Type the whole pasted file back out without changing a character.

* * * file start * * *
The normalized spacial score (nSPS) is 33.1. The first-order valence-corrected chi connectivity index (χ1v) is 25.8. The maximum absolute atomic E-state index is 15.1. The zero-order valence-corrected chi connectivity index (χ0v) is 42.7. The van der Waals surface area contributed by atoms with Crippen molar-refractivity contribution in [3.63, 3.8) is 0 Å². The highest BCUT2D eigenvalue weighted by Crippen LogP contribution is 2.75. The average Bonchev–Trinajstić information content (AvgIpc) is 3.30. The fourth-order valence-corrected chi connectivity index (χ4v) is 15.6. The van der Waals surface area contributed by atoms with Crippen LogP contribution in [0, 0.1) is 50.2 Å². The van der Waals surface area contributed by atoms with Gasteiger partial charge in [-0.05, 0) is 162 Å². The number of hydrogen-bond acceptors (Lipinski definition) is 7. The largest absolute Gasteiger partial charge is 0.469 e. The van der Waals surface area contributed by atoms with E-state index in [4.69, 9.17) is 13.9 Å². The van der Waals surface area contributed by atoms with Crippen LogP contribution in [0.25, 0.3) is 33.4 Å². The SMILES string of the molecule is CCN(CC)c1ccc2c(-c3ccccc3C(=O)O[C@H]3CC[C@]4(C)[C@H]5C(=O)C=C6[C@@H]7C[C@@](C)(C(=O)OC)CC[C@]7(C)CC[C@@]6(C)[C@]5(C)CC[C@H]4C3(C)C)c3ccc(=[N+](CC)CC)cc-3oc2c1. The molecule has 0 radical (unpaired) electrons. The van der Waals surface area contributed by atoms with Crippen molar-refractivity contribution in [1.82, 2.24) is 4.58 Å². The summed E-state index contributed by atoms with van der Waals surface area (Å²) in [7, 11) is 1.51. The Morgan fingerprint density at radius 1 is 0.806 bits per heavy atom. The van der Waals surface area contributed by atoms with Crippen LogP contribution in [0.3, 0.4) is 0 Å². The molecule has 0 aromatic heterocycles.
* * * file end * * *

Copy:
The normalized spacial score (nSPS) is 33.1. The first-order valence-corrected chi connectivity index (χ1v) is 25.8. The maximum absolute atomic E-state index is 15.1. The zero-order valence-corrected chi connectivity index (χ0v) is 42.7. The van der Waals surface area contributed by atoms with Crippen molar-refractivity contribution in [3.63, 3.8) is 0 Å². The highest BCUT2D eigenvalue weighted by Crippen LogP contribution is 2.75. The average Bonchev–Trinajstić information content (AvgIpc) is 3.30. The fourth-order valence-corrected chi connectivity index (χ4v) is 15.6. The van der Waals surface area contributed by atoms with Crippen LogP contribution in [0, 0.1) is 50.2 Å². The van der Waals surface area contributed by atoms with Gasteiger partial charge in [-0.05, 0) is 162 Å². The number of hydrogen-bond acceptors (Lipinski definition) is 7. The largest absolute Gasteiger partial charge is 0.469 e. The van der Waals surface area contributed by atoms with E-state index in [4.69, 9.17) is 13.9 Å². The van der Waals surface area contributed by atoms with Crippen LogP contribution in [0.25, 0.3) is 33.4 Å². The SMILES string of the molecule is CCN(CC)c1ccc2c(-c3ccccc3C(=O)O[C@H]3CC[C@]4(C)[C@H]5C(=O)C=C6[C@@H]7C[C@@](C)(C(=O)OC)CC[C@]7(C)CC[C@@]6(C)[C@]5(C)CC[C@H]4C3(C)C)c3ccc(=[N+](CC)CC)cc-3oc2c1. The molecule has 0 radical (unpaired) electrons. The van der Waals surface area contributed by atoms with Crippen molar-refractivity contribution in [1.82, 2.24) is 4.58 Å². The summed E-state index contributed by atoms with van der Waals surface area (Å²) in [7, 11) is 1.51. The Morgan fingerprint density at radius 1 is 0.806 bits per heavy atom. The van der Waals surface area contributed by atoms with Crippen LogP contribution in [0.3, 0.4) is 0 Å². The molecule has 0 aromatic heterocycles.